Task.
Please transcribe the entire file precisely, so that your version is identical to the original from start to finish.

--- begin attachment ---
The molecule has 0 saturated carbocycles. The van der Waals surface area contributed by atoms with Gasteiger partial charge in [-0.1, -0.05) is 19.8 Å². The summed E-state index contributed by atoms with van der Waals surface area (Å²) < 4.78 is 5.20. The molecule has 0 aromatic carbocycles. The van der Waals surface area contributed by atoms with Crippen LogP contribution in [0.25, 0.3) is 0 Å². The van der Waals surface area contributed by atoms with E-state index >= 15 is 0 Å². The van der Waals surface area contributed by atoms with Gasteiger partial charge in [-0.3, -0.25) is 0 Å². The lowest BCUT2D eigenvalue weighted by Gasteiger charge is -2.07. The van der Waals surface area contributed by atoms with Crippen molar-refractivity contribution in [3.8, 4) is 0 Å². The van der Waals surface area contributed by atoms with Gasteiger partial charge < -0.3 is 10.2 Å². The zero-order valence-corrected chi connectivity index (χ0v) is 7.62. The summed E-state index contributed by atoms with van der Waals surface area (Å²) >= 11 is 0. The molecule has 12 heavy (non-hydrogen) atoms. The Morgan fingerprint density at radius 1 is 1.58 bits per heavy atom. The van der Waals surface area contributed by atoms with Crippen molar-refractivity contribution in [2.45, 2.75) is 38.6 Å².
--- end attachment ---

The molecule has 0 saturated carbocycles. The van der Waals surface area contributed by atoms with Gasteiger partial charge in [-0.1, -0.05) is 19.8 Å². The summed E-state index contributed by atoms with van der Waals surface area (Å²) < 4.78 is 5.20. The molecule has 0 aromatic carbocycles. The van der Waals surface area contributed by atoms with Crippen LogP contribution in [0.25, 0.3) is 0 Å². The van der Waals surface area contributed by atoms with E-state index >= 15 is 0 Å². The van der Waals surface area contributed by atoms with Gasteiger partial charge in [-0.3, -0.25) is 0 Å². The lowest BCUT2D eigenvalue weighted by Gasteiger charge is -2.07. The van der Waals surface area contributed by atoms with Crippen molar-refractivity contribution in [3.8, 4) is 0 Å². The van der Waals surface area contributed by atoms with Gasteiger partial charge < -0.3 is 10.2 Å². The zero-order valence-corrected chi connectivity index (χ0v) is 7.62. The summed E-state index contributed by atoms with van der Waals surface area (Å²) >= 11 is 0. The molecule has 12 heavy (non-hydrogen) atoms. The Morgan fingerprint density at radius 1 is 1.58 bits per heavy atom. The van der Waals surface area contributed by atoms with Crippen molar-refractivity contribution in [2.45, 2.75) is 38.6 Å².